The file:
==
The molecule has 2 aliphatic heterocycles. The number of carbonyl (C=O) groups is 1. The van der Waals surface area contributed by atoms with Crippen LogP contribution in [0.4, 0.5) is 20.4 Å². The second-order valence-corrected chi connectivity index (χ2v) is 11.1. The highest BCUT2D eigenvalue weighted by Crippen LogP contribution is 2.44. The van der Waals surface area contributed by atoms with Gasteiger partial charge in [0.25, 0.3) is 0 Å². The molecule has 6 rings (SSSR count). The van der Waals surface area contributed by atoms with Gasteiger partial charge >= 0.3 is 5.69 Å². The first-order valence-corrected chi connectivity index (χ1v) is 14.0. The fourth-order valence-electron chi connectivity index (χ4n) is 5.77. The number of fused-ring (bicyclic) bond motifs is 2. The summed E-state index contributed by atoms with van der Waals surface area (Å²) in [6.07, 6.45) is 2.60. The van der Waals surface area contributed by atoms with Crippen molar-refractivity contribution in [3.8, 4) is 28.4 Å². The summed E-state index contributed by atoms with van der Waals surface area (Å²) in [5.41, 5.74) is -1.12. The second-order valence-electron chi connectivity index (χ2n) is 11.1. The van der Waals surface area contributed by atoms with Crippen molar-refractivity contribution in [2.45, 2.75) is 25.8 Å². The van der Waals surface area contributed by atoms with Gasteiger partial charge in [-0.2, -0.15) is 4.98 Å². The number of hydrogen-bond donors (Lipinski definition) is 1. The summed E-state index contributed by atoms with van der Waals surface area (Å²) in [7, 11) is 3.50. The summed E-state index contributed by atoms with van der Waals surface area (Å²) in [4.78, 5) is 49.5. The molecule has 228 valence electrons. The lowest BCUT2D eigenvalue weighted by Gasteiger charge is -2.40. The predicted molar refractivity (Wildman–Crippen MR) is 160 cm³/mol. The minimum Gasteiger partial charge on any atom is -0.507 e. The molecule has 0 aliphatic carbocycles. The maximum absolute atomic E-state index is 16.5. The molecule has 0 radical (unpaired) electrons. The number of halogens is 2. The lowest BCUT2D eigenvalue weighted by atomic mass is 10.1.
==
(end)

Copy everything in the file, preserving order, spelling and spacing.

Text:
The molecule has 2 aliphatic heterocycles. The number of carbonyl (C=O) groups is 1. The van der Waals surface area contributed by atoms with Crippen LogP contribution in [0.4, 0.5) is 20.4 Å². The second-order valence-corrected chi connectivity index (χ2v) is 11.1. The highest BCUT2D eigenvalue weighted by Crippen LogP contribution is 2.44. The van der Waals surface area contributed by atoms with Gasteiger partial charge in [0.25, 0.3) is 0 Å². The molecule has 6 rings (SSSR count). The van der Waals surface area contributed by atoms with Gasteiger partial charge >= 0.3 is 5.69 Å². The first-order valence-corrected chi connectivity index (χ1v) is 14.0. The fourth-order valence-electron chi connectivity index (χ4n) is 5.77. The number of fused-ring (bicyclic) bond motifs is 2. The summed E-state index contributed by atoms with van der Waals surface area (Å²) in [6.07, 6.45) is 2.60. The van der Waals surface area contributed by atoms with Crippen molar-refractivity contribution in [3.8, 4) is 28.4 Å². The summed E-state index contributed by atoms with van der Waals surface area (Å²) in [5.41, 5.74) is -1.12. The second-order valence-electron chi connectivity index (χ2n) is 11.1. The van der Waals surface area contributed by atoms with Crippen molar-refractivity contribution in [2.45, 2.75) is 25.8 Å². The van der Waals surface area contributed by atoms with Gasteiger partial charge in [-0.2, -0.15) is 4.98 Å². The number of hydrogen-bond donors (Lipinski definition) is 1. The summed E-state index contributed by atoms with van der Waals surface area (Å²) in [7, 11) is 3.50. The summed E-state index contributed by atoms with van der Waals surface area (Å²) in [4.78, 5) is 49.5. The molecule has 228 valence electrons. The lowest BCUT2D eigenvalue weighted by Gasteiger charge is -2.40. The predicted molar refractivity (Wildman–Crippen MR) is 160 cm³/mol. The minimum Gasteiger partial charge on any atom is -0.507 e. The molecule has 0 aliphatic carbocycles. The maximum absolute atomic E-state index is 16.5. The molecule has 0 radical (unpaired) electrons. The number of halogens is 2. The lowest BCUT2D eigenvalue weighted by atomic mass is 10.1.